With the population gaining in girth, crematoriums are having to think about investing in new facilities to cope with the strain.
“We have repeatedly rejected requests for cremation,” an employee of the St. Gallen Crematorium told the online news site 20 Minuten.
Currently, all bodies over 130 kg must be sent to Bern, which is the only place in the country able to cope with such weights. But even Bern has its limits.
“We had to reject a 300 kilo corpse from the canton of Fribourg,” Christian Gasser, director of the Bern Cooperative for Cremation, told the news site.
“We definitely feel that people are getting bigger and fatter,” he said.
Others in the profession are noticing the trend too. According to the Department of Health, nearly one in every two people is currently over the recommended weight.
More jumbo ovens are needed across the country, particularly if people continue on the current trend, Eliane Glauser from the Bern crematorium said.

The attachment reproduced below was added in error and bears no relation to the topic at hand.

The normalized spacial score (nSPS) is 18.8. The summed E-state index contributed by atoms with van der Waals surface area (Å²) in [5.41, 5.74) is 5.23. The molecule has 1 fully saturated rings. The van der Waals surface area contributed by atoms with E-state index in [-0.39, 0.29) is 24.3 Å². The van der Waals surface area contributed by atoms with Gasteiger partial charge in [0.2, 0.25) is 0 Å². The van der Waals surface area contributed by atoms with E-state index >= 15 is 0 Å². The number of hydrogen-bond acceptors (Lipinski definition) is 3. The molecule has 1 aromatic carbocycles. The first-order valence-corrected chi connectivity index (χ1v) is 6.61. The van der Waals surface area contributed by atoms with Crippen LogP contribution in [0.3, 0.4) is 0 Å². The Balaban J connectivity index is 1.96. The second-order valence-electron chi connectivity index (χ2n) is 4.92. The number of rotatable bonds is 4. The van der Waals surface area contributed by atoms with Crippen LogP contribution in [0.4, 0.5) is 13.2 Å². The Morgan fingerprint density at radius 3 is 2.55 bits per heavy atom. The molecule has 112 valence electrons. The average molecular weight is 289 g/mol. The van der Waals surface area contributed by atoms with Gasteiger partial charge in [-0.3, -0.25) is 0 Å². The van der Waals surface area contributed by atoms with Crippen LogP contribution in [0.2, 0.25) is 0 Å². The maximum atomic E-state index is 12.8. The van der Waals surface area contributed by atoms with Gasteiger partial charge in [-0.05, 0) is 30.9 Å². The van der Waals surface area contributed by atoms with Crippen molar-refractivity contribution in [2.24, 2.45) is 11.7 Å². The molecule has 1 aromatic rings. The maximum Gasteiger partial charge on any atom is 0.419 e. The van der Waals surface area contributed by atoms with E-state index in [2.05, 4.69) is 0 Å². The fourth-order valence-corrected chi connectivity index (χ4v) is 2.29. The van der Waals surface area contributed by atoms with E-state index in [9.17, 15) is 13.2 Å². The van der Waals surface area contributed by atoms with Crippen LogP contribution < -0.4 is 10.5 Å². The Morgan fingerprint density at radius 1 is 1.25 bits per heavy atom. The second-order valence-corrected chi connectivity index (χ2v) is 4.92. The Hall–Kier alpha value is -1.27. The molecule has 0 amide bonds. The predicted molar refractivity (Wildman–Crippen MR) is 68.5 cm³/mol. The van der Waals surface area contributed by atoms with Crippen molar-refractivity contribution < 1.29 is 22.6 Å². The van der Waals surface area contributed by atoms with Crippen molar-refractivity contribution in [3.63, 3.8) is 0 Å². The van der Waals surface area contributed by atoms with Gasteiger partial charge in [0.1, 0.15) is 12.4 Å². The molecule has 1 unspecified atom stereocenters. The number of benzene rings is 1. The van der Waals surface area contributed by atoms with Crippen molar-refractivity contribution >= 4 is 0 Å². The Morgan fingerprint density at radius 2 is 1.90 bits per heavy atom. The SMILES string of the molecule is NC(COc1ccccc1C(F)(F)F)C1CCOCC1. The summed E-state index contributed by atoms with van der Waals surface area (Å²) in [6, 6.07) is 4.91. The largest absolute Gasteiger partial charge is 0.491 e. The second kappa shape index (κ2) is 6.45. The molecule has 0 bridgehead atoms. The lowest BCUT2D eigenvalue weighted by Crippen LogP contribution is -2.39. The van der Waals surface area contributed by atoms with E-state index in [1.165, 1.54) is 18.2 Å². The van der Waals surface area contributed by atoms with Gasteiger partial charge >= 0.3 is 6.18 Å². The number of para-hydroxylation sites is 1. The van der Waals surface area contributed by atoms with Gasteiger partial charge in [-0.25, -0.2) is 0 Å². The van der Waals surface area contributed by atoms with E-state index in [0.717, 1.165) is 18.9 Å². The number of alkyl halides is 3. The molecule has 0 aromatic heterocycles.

Obese individuals were traditionally buried, but the number of burials overall has decreased.
Basel is planning a new crematorium in response to the expanding problem, with a large oven specifically to cope with the obese.
“The bodies are not only heavier but also wider. In some cases, it would have been necessary to place the body on one shoulder in the coffin. But one simply can’t do this for respect reasons,” Marc Lüthi, from Basel Crematorium, told the news site.
A couple of undertakers have squeezed larger bodies into normal coffins and tried to get away with it, Beni Meister, head of funeral operations in Basel, told 20 Minuten.
But a large body burns almost twice as long, and can cause damage to the system, Meister said. When there is not sufficient air in the oven, the coffin does not burn correctly. In addition, oversized bodies also smoulder in normal-sized ovens causing enormous wear and tear.